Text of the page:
Create, Don’t Imitate: The Making of an Original

As the managing editor of Contract magazine, I was recently invited to moderate a panel discussion for Be Original Americas at the Los Angeles office of Gensler. Be Original is an association that is committed to informing, educating, and influencing manufacturers, design professionals, and individuals on the economic, ethical, and environmental value of authentic design. Intro

The panelists were Jerry Helling, president and creative director at Bernhardt Design and the first president of Be Original Americas; Joey Shimoda, founder and chief creative officer of Shimoda Design Group and Contract magazine’s 2013 Designer of the Year; and Daniel Stromborg, regional product director at Gensler.

Moderator and Contract Managing Editor Murrye Bernard with panelists Daniel Stromborg, Jerry Helling, and Joey Shimoda. Photo by Irwin Miller.

From L–R: Daniel Stromborg, Murrye Bernard, Jerry Helling, and Joey Shimoda. Photo by Irwin Miller.

To kick off the discussion, the panelists shared slides featuring examples from their own work that demonstrate authentic design. Helling presented Bernhardt’s Mitt chair, Shimoda discussed his design for the WorkCafe within Steelcase’s headquarters, and Stromborg shared how the work of Jean Prouvé influenced his design for the Stromborg Table for Knoll.

The panel discussion drew an audience of more than 100 staff in the Gensler Los Angeles office. Photo by Irwin Miller.

More than 100 staff members of the Gensler Los Angeles office gathered to listen and participate in the discussion. Photo by Irwin Miller.

The issue of plagiarism has been in the news often lately, most notably within the music industry, and there are many “blurred lines” when it comes to referencing or paying homage versus copying or knocking something off. A recent example in the design industry is furniture manufacturer Emeco announcing plans to file suit against IKEA for copying its 20-06 Stacking Chair designed by Norman Foster. And many other big retailers have been accused of similar practices. The panelists discussed when it’s OK for designers to reference another’s work, and when it might verge into the territory of knocking it off.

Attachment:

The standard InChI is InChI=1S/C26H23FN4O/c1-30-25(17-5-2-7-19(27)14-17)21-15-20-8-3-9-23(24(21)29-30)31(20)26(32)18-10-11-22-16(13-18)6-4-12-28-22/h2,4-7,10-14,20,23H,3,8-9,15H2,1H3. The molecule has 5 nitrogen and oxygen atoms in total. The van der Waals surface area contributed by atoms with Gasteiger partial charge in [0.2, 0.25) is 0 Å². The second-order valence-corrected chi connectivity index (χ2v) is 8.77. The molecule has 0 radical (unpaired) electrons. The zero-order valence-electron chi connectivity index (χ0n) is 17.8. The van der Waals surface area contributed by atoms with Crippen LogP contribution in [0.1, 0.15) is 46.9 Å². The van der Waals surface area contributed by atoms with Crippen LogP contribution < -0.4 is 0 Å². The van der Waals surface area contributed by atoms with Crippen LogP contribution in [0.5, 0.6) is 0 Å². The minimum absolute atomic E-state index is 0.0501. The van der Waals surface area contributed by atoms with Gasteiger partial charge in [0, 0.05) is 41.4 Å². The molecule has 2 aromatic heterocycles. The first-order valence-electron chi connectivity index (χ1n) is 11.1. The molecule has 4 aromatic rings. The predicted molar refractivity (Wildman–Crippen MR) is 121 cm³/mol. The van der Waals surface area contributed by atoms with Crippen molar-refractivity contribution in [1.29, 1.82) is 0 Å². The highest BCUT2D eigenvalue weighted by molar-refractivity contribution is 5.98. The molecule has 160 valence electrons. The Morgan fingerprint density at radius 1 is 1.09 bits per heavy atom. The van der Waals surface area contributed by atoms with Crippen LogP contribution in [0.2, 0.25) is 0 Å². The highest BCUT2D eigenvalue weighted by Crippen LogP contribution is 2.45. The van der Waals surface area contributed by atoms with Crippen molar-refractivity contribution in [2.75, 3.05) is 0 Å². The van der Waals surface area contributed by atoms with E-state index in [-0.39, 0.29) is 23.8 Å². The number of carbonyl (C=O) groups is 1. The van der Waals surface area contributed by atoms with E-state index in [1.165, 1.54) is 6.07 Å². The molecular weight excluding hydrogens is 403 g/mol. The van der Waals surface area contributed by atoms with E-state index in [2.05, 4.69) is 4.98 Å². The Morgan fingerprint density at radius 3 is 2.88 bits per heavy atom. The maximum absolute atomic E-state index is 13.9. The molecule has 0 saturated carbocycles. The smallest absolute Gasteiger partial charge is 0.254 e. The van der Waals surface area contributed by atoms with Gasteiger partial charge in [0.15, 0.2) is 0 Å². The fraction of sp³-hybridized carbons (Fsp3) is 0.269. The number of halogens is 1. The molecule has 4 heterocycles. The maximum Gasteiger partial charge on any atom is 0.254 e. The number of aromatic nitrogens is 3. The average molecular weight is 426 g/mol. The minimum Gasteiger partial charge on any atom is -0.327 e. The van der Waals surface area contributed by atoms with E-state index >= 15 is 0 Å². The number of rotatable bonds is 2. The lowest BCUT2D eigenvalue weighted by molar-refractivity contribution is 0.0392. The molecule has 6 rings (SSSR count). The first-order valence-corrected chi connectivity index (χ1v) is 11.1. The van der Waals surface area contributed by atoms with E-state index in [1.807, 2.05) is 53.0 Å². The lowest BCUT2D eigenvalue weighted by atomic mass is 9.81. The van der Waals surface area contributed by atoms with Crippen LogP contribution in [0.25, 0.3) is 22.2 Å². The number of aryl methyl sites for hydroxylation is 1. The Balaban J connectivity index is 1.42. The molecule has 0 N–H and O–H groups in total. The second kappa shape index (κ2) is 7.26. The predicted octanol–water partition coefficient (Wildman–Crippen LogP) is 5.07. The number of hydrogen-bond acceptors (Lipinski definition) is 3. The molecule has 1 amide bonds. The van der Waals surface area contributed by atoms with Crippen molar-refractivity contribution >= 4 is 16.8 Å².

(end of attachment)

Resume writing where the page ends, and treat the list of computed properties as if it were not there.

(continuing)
Norman-Foster-Emeco-20-06-chair_dezeen_ss

IKEA’s Melltorp dining chair (right) looks suspiciously similar to Emeco’s 20-06 Stacking Chair (left).

TK CEO Emeco Gregg Buchbinder. Photo by Irwin Miller.

Emeco CEO Gregg Buchbinder was in attendance and answered questions related to the issue of plagiarism in the furniture industry. Photo by Irwin Miller.

Then the discussion shifted to specifications: Designers might spec a certain product, but then the specifications are often altered at some point in the project by furniture dealers or even the client. The panelists discussed the necessity of “protecting your spec” and educating the client on the value of authentic design, and, in turn, the importance of designers educating themselves on which products are originals and which are not in order to avoid specifying a knock off by mistake.

Photo by Irwin Miller.

Gensler staff listened intently to the discussion. Photo by Irwin Miller.

Murrye Bernard talks with

Contract Managing Editor Murrye Bernard (right) talks with fellow former East Coasters turned West Coasters Jessica Cairncross (left), vice president of sales at Ligne Roset/Roset USA Corp., and Laurel Petriello (middle), marketing specialist at Gensler. Photo by Irwin Miller.

Many thanks to Beth Dickstein of bde and Be Original Americas for inviting me to moderate the panel and to Gensler for being a great audience and for hosting the event in their beautiful office space in Downtown Los Angeles.

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